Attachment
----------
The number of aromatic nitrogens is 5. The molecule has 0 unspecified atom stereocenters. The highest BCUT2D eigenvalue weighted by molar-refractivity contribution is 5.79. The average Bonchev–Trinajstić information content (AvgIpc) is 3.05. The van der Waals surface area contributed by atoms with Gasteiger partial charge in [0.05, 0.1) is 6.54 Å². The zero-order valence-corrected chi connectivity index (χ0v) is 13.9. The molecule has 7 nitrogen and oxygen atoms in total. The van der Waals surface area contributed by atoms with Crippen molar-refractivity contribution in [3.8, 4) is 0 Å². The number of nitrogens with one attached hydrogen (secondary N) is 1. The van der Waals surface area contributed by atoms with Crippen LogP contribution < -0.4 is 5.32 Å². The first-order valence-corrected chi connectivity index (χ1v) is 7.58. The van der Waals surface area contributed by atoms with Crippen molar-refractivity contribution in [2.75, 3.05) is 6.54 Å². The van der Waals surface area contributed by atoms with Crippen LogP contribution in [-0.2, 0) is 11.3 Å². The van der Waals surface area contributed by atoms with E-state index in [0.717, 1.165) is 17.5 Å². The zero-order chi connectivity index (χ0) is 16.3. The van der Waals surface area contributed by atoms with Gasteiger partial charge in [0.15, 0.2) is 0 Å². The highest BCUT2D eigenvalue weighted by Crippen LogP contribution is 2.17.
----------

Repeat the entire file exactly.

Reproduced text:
The number of aromatic nitrogens is 5. The molecule has 0 unspecified atom stereocenters. The highest BCUT2D eigenvalue weighted by molar-refractivity contribution is 5.79. The average Bonchev–Trinajstić information content (AvgIpc) is 3.05. The van der Waals surface area contributed by atoms with Gasteiger partial charge in [0.05, 0.1) is 6.54 Å². The zero-order valence-corrected chi connectivity index (χ0v) is 13.9. The molecule has 7 nitrogen and oxygen atoms in total. The van der Waals surface area contributed by atoms with Crippen molar-refractivity contribution in [3.8, 4) is 0 Å². The number of nitrogens with one attached hydrogen (secondary N) is 1. The van der Waals surface area contributed by atoms with Crippen LogP contribution < -0.4 is 5.32 Å². The first-order valence-corrected chi connectivity index (χ1v) is 7.58. The van der Waals surface area contributed by atoms with Crippen molar-refractivity contribution in [2.75, 3.05) is 6.54 Å². The van der Waals surface area contributed by atoms with Crippen LogP contribution in [-0.2, 0) is 11.3 Å². The van der Waals surface area contributed by atoms with E-state index in [0.717, 1.165) is 17.5 Å². The zero-order chi connectivity index (χ0) is 16.3. The van der Waals surface area contributed by atoms with Gasteiger partial charge in [0.15, 0.2) is 0 Å². The highest BCUT2D eigenvalue weighted by Crippen LogP contribution is 2.17.